"My aspiration for the Riverside is that it becomes an international cricketing and conference centre providing the very best in cricket entertainment and conference facilities."

They are high hopes but fact is that David Harker, chief executive of Durham County Cricket Club, and his team are a long way down the road to achieving such an ambitious vision.

Having achieved county status, staged its first One-Day International and its first England One-Day match, one could have forgiven Durham CCC had it been tempted to sit back and rest on its laurels.

Much as these achievements were satisfying, however, and as much as they helped to raise the profile of Durham CCC, they were ultimately smaller parts of a much bigger picture.

For David, that picture involved the Riverside playing a greater role in regional life, not just in a sporting sense but also in a cultural and educational sense, providing a place for learning, a place where organisations can hold meetings and a venue where people can mix business with pleasure.

Having arrived at Durham CCC in 1991 - he initially worked there on secondment from Price Waterhouse accountants - David was initially financial controller for the club, before becoming director of finance and finally chief executive, a role he took up last year when Mike Candlish stood down.

It has been an interesting journey for both him and the club. He says: "My career here has been a natural progression; the club has grown quite rapidly at times and each stage of that growth has brought with it new challenges."

David admits that he wasn't a massive cricket fan when he first arrived. What he did bring with him, however, was some hard-nosed business acumen - from an early stage he has seen the massive potential of the ground. Hence while some cricket clubs might be happy to be reliant upon the ECB distribution of funds for a large majority of their income, David has other plans. "Our philosophy has always been to try and become self-sufficient and financially independent. The way I see it, if you are not playing the game, you should be working on the commercial side of the business to generate the funds that support cricket activity."

In terms of its development as a place for sporting, business and cultural activity, Durham CCC is currently in Phase Three. David says: "This is where the club begins to come to maturity, playing a major role not just in terms of cricket but in terms of regional life and its contribution to the North East on a sporting, business and cultural level."

David outlines the main strands to achieving such an aim. The first is the ongoing development of the Riverside, which he is in no doubt, is a 'Prize Asset'. To this end there are plans for an indoor cricket school and the ground has also recently been awarded an ECB license to become a national cricket academy.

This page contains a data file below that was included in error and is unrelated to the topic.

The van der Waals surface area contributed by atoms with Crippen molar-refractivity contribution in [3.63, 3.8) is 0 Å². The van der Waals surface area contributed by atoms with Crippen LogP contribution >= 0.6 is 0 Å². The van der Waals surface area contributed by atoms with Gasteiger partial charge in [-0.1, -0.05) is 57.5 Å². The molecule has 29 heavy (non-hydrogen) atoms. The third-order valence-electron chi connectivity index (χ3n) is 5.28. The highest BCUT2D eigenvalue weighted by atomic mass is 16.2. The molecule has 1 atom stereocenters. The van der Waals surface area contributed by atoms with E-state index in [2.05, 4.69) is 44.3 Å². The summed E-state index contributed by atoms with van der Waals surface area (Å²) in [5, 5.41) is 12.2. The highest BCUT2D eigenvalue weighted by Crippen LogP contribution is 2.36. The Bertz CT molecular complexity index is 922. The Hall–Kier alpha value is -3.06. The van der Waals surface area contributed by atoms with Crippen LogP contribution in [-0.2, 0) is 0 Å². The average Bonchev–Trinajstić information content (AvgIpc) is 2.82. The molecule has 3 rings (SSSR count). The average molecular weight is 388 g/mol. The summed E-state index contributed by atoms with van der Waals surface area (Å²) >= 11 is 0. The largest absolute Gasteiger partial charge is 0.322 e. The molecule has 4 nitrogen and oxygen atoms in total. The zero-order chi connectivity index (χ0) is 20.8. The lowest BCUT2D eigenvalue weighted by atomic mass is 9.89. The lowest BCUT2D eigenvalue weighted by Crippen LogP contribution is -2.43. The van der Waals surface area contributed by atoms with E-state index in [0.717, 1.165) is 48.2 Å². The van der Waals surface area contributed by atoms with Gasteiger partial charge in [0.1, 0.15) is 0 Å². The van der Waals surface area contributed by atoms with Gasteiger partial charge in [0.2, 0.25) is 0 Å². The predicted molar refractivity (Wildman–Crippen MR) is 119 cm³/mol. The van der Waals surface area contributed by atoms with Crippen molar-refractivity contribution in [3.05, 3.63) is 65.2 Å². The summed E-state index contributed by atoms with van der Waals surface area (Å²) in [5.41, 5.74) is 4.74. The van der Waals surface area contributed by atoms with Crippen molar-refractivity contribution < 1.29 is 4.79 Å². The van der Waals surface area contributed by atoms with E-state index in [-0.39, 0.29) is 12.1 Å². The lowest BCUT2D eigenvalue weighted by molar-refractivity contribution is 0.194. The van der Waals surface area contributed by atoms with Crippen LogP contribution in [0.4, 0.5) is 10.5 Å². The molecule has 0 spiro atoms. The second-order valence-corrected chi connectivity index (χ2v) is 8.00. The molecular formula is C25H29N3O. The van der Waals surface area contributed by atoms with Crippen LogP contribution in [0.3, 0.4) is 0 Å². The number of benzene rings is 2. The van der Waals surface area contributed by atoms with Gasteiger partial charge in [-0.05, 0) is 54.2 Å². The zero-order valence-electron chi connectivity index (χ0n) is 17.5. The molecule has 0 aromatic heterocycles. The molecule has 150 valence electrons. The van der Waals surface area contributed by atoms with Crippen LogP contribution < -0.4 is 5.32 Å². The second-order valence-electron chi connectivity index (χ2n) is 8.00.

Linked to this are exciting plans to build an education and media centre. "We have already dipped out toe in the water here having already had school children visiting the ground and having lessons here - we are the only first class cricket ground in the UK to have been granted 100% funding from the DFEE for this," says David.

He adds: "Our experiences in this area so far have really opened our eyes to our potential to make a real contribution to the region on an educational level. It is also a chance to attract children to the Riverside and expose them to the game from an early age."

Looking a little further into the future, there are plans to extend the ground capacity from its current permanent capacity of 5,000 to 10,000. Such a move would appear to make common sense given that the ground can confidently expect to see international cricket on an annual basis. It would require outside funding but if successful it would, as far as David and his team are concerned, make the Riverside the best cricket ground in the country.

With such a broad range of plans in the pipeline, it's often easy to forget that the single thing bringing them all together, the connective tissue, is the game of cricket.
He may not have been a big cricket fan when he arrived at the club but one can sense the excitement in David's voice when he talks about the future plans of the ground on the cricketing front.

Having started out as a relatively weak outfit, the Durham county cricket team has now become a force to be reckoned with in the game; as the ground they play at has grown and flourished, so the team has gone on to surpass many of its initial expectations.

David would like to see this trend continue and believes the Riverside can provide the ideal setting for a leading County Championship club. He says: "We want the Riverside to be the very best that sport has to offer. The people of our region want to see cricket internationals, especially now they have had a taste of it. We want to become an integral part of that international circuit, helping to raise the profile of the game amongst young and old within the local community."


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